Candidates to run jail’s outpatient drug treatment program have different approaches
Published 11:17 am Friday, December 9, 2016
The Boyle Mercer Joint Jail Committee has two agencies to pick from in choosing who could run an outpatient drug rehabilitation program.
The program, which would be housed in the old Red Cross building on South Third Street in Danville, has been envisioned as a way to help people who have been incarcerated and have drug addiction issues.
Officials have said the goal is provide support for people after they leave jail, hopefully cutting into recidivism rates and helping people break the cycle of addiction. But the specifics of any program would be defined by a third party that the jail would contract with.
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Both of the candidates to run the program — Bluegrass.org and Shepherd’s House — would drug-test clients and provide cognitive behavioral treatments, as well as training in various life skills. But the implementations would differ, as well.
Bluegrass.org stated in its proposal that it would “(target) individuals for whom alternative to incarceration/continued incarceration is appropriate with the goal to rehabilitate them to become productive members of their community.”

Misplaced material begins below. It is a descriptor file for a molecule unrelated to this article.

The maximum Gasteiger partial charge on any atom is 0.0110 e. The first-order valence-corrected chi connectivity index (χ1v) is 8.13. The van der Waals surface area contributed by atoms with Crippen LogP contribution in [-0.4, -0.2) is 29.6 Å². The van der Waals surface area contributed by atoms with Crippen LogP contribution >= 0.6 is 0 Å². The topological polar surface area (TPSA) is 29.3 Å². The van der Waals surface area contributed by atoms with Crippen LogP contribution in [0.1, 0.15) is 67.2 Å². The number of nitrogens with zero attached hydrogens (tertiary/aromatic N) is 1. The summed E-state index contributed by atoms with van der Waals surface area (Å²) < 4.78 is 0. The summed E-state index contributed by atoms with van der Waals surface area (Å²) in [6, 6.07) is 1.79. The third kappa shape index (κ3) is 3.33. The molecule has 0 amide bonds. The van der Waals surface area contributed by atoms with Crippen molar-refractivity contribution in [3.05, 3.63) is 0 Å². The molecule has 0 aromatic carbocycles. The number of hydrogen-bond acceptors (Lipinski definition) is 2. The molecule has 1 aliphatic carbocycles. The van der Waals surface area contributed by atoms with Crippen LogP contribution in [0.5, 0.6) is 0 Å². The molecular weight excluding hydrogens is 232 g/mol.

The organization’s proposal defines rehab and recovery as “providing the support and care necessary to aid someone in improving the overall quality of their life by decreasing/ceasing use of drugs and alcohol, appropriately addressing physical and behavioral health needs and practicing positive coping skills to decrease risk of relapse.”
Bluegrass.org’s proposed curriculum would follow “Hazelden’s Living in Balance,” according to its proposal. This curriculum incorporates cognitive behavioral therapy, motivational enhancement therapy and 12-step facilitation, according to the proposal.
The curriculum would address relapse prevention and recovery skills, along with coping skills for issues like anger, stress and grief. The curriculum would also help with employment, physical health and family relationships.
Other features included in the curriculum are groups sessions, worksheets, educational handouts and videos.
The program proposed by Bluegrass.org would be a non-residential program running eight hours per day.
Clients participating in the program would check in during staffed hours and participate in interviews. They would discuss “what their schedule looks like for the day, how employment is going, plans for seeking employment/community service” and many other topics, according to the proposal.
Bluegrass.org would drug-test its clients and expect them to either be employed, in treatment or enrolled in community services when they are outside of the program.
Bluegrass.org’s proposal would cost $180,000 per year for two years. The cost would include two re-entry specialists, an administration fee, program management costs, clinical services for clients who have no insurance, office equipment and tech setup costs, training and travel, printing, supplies and materials.